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The General Data Protection Regulation (GDPR)

What is the GDPR?

The EU GDPR (General Data Protection Regulation) is a pan-European data protection law, which superseded the EU’s 1995 Data Protection Directive and all member state law based on it, including the UK’s DPA 1998 (Data Protection Act 1998), on 25 May 2018.

The EU GDPR extends the data rights of individuals (data subjects) and places a range of new obligations on organisations that process EU residents’ personal data.

It also applies a “broadly equivalent regime” – known as “the applied GDPR” – to certain types of processing that are outside the EU GDPR’s scope, including processing by public authorities, and sets out data processing regimes for law enforcement processing and intelligence processes.


Who does the EU GDPR apply to?

The EU GDPR applies to:

  • EU organisations that collect, store or otherwise process the personal data of individuals residing in the EU, even if they’re not EU citizens.
  • Organisations based outside the EU that offer goods or services to EU residents, monitor their behaviour, or process their personal data.

It distinguishes between ‘data controllers’ and ‘data processors’:

  • A data controller is the natural or legal person, public authority, agency or any other body that determines how and why personal data is processed.
  • A data processor is the natural or legal person, public authority, agency or any other body that processes personal data on behalf of the data controller.

Your compliance requirements differ depending on whether you are a controller or processor – or both.


The GDPR – what it means for companies in the Asia-Pacific region

The GDPR applies to any organisation collecting, storing or processing EU residents’ personal data, irrespective of the organisation’s location or where the data is processed. Asia-Pacific companies with any connection to Europe – whether through subsidiaries, customers or suppliers – stand to be affected. Organisations should therefore take steps to determine whether the GDPR is applicable, and to consider revising their information handling processes to ensure compliance.

GDPR compliance is not just a matter of ticking a few boxes, though: the Regulation also demands that you be able to demonstrate compliance with the data processing principles. Compliance involves taking a risk-based approach to data protection, ensuring appropriate policies and procedures are in place to deal with the requirements for transparency and accountability, and to protect individuals’ rights, as well as building a workplace culture of data privacy and security.

In some cases, GDPR compliance will build on existing measures that many organisations adopt as a matter of good practice or to comply with national laws, such as the Privacy Act 1988 (Australia), the Personal Data Protection Act (Singapore), the Personal Data (Privacy) Ordinance (Hong Kong) and the Cybersecurity Law (Mainland China).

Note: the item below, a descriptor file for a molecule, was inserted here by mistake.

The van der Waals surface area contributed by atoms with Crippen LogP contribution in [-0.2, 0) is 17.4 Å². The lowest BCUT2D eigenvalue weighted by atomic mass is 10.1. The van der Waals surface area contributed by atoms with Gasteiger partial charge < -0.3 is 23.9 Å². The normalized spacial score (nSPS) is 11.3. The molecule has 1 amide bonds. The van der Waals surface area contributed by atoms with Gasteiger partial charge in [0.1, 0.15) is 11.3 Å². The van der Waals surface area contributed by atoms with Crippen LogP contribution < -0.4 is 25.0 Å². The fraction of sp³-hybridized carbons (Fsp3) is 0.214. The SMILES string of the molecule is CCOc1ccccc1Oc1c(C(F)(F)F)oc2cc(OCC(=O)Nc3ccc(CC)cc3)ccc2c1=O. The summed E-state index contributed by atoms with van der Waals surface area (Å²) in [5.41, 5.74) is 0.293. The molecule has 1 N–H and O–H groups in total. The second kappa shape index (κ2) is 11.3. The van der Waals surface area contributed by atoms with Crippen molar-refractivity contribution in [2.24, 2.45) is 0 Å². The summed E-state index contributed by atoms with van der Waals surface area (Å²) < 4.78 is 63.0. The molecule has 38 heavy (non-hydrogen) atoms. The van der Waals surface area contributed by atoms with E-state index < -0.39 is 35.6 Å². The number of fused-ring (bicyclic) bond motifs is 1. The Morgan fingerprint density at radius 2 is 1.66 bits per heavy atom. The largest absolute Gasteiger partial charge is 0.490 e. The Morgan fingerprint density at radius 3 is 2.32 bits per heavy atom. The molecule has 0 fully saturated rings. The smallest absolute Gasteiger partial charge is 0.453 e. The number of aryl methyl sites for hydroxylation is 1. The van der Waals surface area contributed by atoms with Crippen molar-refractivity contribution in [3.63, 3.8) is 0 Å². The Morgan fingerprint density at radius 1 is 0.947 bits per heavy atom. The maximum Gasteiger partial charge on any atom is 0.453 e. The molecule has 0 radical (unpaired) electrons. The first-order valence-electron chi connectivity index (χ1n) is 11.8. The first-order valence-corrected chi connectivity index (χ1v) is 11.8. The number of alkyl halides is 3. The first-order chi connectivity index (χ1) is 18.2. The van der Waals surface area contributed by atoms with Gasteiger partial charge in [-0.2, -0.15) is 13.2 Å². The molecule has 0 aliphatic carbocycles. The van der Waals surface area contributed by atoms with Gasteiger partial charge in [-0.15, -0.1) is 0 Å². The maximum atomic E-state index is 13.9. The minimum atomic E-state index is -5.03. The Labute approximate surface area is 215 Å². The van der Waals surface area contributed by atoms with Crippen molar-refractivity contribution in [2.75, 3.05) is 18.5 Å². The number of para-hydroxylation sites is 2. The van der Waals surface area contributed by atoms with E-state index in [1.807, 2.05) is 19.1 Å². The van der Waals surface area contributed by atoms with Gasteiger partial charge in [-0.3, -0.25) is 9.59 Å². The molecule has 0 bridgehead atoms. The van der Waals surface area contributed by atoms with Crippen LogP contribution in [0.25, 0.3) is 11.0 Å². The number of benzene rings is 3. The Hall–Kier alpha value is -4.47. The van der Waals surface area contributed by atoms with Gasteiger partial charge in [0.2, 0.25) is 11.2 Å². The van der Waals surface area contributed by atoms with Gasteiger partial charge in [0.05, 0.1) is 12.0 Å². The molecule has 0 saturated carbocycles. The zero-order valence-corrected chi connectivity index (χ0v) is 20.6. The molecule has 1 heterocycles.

With the appropriate data protection compliance framework in place, not only will you be able to avoid significant fines and reputational damage but you will also be able to show customers that you are trustworthy and responsible, and derive added value from the data you hold.


GDPR overview

Click to expand some key changes introduced by the Regulation:

  • Establishing a governance structure with roles and responsibilities.
  • Keeping a detailed record of all data processing operations.
  • Documenting data protection policies and procedures. Read our blog, How to write a GDPR data protection policy >>
  • Carrying out DPIAs (data protection impact assessments) for high-risk processing operations. Read our blog, Why every organisation needs data protection impact assessments >>
  • Implementing appropriate technical and organisational measures to secure personal data.
  • Conducting GDPR staff awareness training.
  • Where necessary, appoint a data protection officer.

Read our EU GDPR compliance checklist >>

  • Processed lawfully, fairly and transparently.
  • Collected only for specific legitimate purposes.
  • Adequate, relevant and limited to what is necessary.
  • Accurate and, where necessary, kept up to date.
  • Stored only as long as is necessary.
  • Processed in a manner that ensures appropriate security.

  • If the data subject has given their consent.
  • To meet contractual obligations.
  • To comply with legal obligations.
  • To protect the data subject’s vital interests.
  • For tasks in the public interest.
  • For the legitimate interests of the organisation.

Read our blog, GDPR: lawful bases for processing, with examples >>

  • Consent must be freely given, specific, informed and unambiguous.
  • A request for consent must be intelligible and in clear, plain language.
  • Silence, pre-ticked boxes and inactivity will no longer suffice as consent.
  • Consent can be withdrawn at any time.
  • Consent for online services from a child under 13 is only valid with parental authorisation.
  • Organisations must be able to evidence consent.

  • Appropriate safeguards should be integrated into the processing.
  • Data protection must be considered at the design stage of any new process, system or technology.
  • A DPIA (data protection impact assessment is an integral part of privacy by design

Read our blog, The GDPR’s requirements for encryption >>

  • When personal data is collected directly from data subjects, data controllers must provide a privacy notice at the time of collection.